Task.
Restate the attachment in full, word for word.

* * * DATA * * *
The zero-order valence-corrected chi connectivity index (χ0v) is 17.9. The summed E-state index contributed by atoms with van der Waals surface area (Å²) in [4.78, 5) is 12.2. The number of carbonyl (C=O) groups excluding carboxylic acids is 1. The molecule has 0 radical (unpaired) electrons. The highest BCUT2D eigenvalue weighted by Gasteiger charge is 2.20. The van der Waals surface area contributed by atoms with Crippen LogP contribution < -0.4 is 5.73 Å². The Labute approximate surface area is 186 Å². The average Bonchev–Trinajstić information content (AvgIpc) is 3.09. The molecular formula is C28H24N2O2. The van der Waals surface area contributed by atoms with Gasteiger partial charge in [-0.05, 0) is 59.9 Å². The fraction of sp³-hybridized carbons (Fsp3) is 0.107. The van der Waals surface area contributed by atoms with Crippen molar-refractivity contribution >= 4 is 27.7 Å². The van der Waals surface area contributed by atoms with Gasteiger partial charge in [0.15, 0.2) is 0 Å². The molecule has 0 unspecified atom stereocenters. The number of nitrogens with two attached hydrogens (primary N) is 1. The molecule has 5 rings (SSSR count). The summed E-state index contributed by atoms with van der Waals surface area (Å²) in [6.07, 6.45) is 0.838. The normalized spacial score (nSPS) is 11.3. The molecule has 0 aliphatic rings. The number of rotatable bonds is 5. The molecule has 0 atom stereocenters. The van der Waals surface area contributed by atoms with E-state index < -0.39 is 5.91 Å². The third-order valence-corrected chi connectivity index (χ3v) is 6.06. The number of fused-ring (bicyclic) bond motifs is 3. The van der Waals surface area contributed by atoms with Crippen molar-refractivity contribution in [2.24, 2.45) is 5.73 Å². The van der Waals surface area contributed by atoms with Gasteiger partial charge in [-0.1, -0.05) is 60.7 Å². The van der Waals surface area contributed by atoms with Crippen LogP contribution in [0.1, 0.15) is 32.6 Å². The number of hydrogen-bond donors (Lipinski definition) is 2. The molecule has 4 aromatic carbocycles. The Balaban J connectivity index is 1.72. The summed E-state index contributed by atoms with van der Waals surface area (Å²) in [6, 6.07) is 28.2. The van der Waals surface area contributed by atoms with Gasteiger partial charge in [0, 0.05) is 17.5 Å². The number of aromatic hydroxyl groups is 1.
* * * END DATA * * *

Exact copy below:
The zero-order valence-corrected chi connectivity index (χ0v) is 17.9. The summed E-state index contributed by atoms with van der Waals surface area (Å²) in [4.78, 5) is 12.2. The number of carbonyl (C=O) groups excluding carboxylic acids is 1. The molecule has 0 radical (unpaired) electrons. The highest BCUT2D eigenvalue weighted by Gasteiger charge is 2.20. The van der Waals surface area contributed by atoms with Crippen LogP contribution < -0.4 is 5.73 Å². The Labute approximate surface area is 186 Å². The average Bonchev–Trinajstić information content (AvgIpc) is 3.09. The molecular formula is C28H24N2O2. The van der Waals surface area contributed by atoms with Gasteiger partial charge in [-0.05, 0) is 59.9 Å². The fraction of sp³-hybridized carbons (Fsp3) is 0.107. The van der Waals surface area contributed by atoms with Crippen molar-refractivity contribution >= 4 is 27.7 Å². The van der Waals surface area contributed by atoms with Gasteiger partial charge in [0.15, 0.2) is 0 Å². The molecule has 0 unspecified atom stereocenters. The number of nitrogens with two attached hydrogens (primary N) is 1. The molecule has 5 rings (SSSR count). The summed E-state index contributed by atoms with van der Waals surface area (Å²) in [6.07, 6.45) is 0.838. The normalized spacial score (nSPS) is 11.3. The molecule has 0 aliphatic rings. The number of rotatable bonds is 5. The molecule has 0 atom stereocenters. The van der Waals surface area contributed by atoms with E-state index < -0.39 is 5.91 Å². The third-order valence-corrected chi connectivity index (χ3v) is 6.06. The number of fused-ring (bicyclic) bond motifs is 3. The van der Waals surface area contributed by atoms with Crippen molar-refractivity contribution in [2.24, 2.45) is 5.73 Å². The van der Waals surface area contributed by atoms with Gasteiger partial charge in [-0.1, -0.05) is 60.7 Å². The van der Waals surface area contributed by atoms with Crippen LogP contribution in [0.1, 0.15) is 32.6 Å². The number of hydrogen-bond donors (Lipinski definition) is 2. The molecule has 4 aromatic carbocycles. The Balaban J connectivity index is 1.72. The summed E-state index contributed by atoms with van der Waals surface area (Å²) in [6, 6.07) is 28.2. The van der Waals surface area contributed by atoms with Gasteiger partial charge in [0, 0.05) is 17.5 Å². The number of aromatic hydroxyl groups is 1.